Google’s Latest Changes Affect Paid & Organic Search Results

Google recently revamped the advertising layout within its search engine result pages (SERPs). These changes affect how both paid and organic search results display on those pages.

Cutting Ad Space
Traditionally, Google served desktop paid search ads in one of three places within the SERPs:

  • Top — above the organic results
  • Bottom — below the organic results
  • Side — on the right-hand rail

Previously, consumers saw up to 11 ads on any given SERP, which allowed for a good deal of competition. With these latest changes, Google eliminated the right-hand rail and increased the number of ads shown above the organic results from three to four.

Much in the same vein as mobile paid search results — where ads are limited to two per query — there is now an even more finite amount of paid search real estate in the desktop SERPs. Along with the ads shown above the organic results, consumers still see ads below the organic results — a maximum of three per query. The total number of possible text ads for any query has shrunk from 11 to seven (four on the top, three on the bottom).

Don’t Panic
Members of the search community panicked at Google’s announcement and worried over its far-reaching effects. The changes will affect paid search, but not as greatly as many feared. A leading paid search analyst reviewed ad performance over time and estimated that the right-hand rail accounted for only about 7 percent of all paid search clicks. Additionally, ads on the top positions received a 14 times higher click-thru rate on average compared to other ad positions. This means the top three positions have historically — and should continue to be — the locations that offer the best combination of efficiency and volume.

But Be Aware of Some Caveats
From a paid search perspective, marketers need to keep the following in mind:

  • Google’s changes could force some previously fringe competitors (i.e., lower budget advertisers occupying positions three to 11) into deeper waters. Brands should keep an eye on inflated cost per clicks (CPCs).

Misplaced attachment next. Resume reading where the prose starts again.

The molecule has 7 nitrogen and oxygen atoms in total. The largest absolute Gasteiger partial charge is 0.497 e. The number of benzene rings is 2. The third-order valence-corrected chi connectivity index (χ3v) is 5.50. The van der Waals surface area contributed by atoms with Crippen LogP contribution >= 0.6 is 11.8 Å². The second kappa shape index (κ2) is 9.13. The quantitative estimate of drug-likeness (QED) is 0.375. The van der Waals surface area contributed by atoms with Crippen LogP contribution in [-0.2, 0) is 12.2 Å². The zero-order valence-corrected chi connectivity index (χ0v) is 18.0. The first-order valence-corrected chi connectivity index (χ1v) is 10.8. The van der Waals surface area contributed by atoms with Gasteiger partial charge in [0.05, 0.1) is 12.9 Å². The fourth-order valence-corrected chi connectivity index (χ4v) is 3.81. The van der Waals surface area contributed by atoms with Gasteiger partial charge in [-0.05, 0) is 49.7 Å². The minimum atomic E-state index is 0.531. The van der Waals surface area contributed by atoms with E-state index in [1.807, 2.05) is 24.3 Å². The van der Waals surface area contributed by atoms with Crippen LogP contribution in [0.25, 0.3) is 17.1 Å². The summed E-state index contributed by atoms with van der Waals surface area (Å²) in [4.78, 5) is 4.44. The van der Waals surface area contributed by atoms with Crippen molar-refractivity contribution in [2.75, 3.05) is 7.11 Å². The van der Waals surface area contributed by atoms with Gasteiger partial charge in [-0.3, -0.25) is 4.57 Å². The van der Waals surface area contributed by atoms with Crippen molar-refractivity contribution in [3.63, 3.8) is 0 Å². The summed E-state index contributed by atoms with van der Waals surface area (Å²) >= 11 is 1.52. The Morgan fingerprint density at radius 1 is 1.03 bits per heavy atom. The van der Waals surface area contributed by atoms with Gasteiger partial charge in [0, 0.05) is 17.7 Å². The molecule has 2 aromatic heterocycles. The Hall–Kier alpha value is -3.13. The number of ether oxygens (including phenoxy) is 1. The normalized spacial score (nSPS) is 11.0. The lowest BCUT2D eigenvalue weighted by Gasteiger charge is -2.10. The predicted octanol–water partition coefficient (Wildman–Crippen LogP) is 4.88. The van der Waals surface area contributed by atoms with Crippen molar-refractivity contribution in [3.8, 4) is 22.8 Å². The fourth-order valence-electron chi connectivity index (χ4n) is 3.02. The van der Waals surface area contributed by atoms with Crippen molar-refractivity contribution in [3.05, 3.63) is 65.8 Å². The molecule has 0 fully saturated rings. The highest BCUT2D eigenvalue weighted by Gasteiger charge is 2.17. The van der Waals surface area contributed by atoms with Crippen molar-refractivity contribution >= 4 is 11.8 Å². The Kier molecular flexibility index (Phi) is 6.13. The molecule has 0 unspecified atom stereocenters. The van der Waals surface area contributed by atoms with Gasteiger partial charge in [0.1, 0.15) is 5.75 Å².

• Advertisers could start to see a dip in impressions, since their ads might make it into fewer auctions.
  • Google noted that all advertisers in the top four positions — not just the ad in the top position — are eligible to show ad extensions. Advertisers should enable applicable extensions.
  • Marketers should review their CPCs and overall performance data from a time-of-day perspective (i.e. dayparting) to capitalize when they can.
  • This change frees up space (literally) for Google Shopping to own a larger presence. If brands are considering launching or optimizing a Google Shopping campaign, now would be an opportune time.

Create Relevant Content for SEO
The increase in paid search ads at the top of SERPs pushes organic search results further down the page. In most cases, those results are pushed below the fold completely.

This newest change, along with the increased presence of vertical results (Local, Images, News, etc.), is undoubtedly putting more pressure on search engine optimization (SEO) efforts, as those remaining spots are even more precious.

Brands need to work harder to become relevant with their available real estate, including and especially within vertical results, in order to stay competitive. Now more than ever, it is vital to generate site content that resonates with audiences in both traditional SERPs and vertical SERPs in order to build relevance and increase overall visibility where users are searching.

When a company as large and powerful as Google makes changes, those doing business with it must adhere. While the search giant’s latest tweaks to its SERPs might seem daunting on first glance, marketers can minimize the effects with smart strategy and quality content.

Image via Malta Today.

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Chris Reebie
Chris Reebie

Chris is a director on the search team at Empower, where he has been helping brands successfully devise, implement and manage their paid search initiatives for almost a decade across a wide variety of industries including retail, consumer packaged goods, pharmaceuticals and education. His forward-thinking tactics focused on the areas of bidding, targeting and testing have helped ensure his clients can successfully navigate the hostile waters of the highly competitive paid search industry.